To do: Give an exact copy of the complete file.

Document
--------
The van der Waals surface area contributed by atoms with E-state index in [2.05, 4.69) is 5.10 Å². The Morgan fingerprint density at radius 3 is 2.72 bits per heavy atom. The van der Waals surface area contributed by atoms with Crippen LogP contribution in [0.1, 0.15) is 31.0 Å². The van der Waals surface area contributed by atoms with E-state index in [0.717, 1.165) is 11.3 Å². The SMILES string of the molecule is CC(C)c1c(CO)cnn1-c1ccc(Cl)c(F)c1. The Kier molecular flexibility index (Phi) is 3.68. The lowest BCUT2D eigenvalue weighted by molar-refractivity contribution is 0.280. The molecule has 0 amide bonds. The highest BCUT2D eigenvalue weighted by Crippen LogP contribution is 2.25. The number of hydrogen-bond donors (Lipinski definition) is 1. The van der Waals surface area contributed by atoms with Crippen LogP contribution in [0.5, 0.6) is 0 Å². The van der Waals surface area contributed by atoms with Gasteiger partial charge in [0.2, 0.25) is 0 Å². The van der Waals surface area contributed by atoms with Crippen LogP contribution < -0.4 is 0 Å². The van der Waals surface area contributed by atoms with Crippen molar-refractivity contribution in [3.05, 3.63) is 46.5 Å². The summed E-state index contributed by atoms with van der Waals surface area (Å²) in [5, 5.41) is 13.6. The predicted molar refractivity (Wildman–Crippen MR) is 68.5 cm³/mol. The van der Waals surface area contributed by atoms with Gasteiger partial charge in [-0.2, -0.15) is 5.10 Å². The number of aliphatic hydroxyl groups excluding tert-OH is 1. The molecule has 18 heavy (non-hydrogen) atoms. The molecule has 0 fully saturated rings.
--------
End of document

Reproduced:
The van der Waals surface area contributed by atoms with E-state index in [2.05, 4.69) is 5.10 Å². The Morgan fingerprint density at radius 3 is 2.72 bits per heavy atom. The van der Waals surface area contributed by atoms with Crippen LogP contribution in [0.1, 0.15) is 31.0 Å². The van der Waals surface area contributed by atoms with E-state index in [0.717, 1.165) is 11.3 Å². The SMILES string of the molecule is CC(C)c1c(CO)cnn1-c1ccc(Cl)c(F)c1. The Kier molecular flexibility index (Phi) is 3.68. The lowest BCUT2D eigenvalue weighted by molar-refractivity contribution is 0.280. The molecule has 0 amide bonds. The highest BCUT2D eigenvalue weighted by Crippen LogP contribution is 2.25. The number of hydrogen-bond donors (Lipinski definition) is 1. The van der Waals surface area contributed by atoms with Crippen LogP contribution in [0.5, 0.6) is 0 Å². The van der Waals surface area contributed by atoms with Gasteiger partial charge in [0.2, 0.25) is 0 Å². The van der Waals surface area contributed by atoms with Crippen LogP contribution < -0.4 is 0 Å². The van der Waals surface area contributed by atoms with Crippen molar-refractivity contribution in [3.05, 3.63) is 46.5 Å². The summed E-state index contributed by atoms with van der Waals surface area (Å²) in [5, 5.41) is 13.6. The predicted molar refractivity (Wildman–Crippen MR) is 68.5 cm³/mol. The van der Waals surface area contributed by atoms with Gasteiger partial charge in [-0.2, -0.15) is 5.10 Å². The number of aliphatic hydroxyl groups excluding tert-OH is 1. The molecule has 18 heavy (non-hydrogen) atoms. The molecule has 0 fully saturated rings.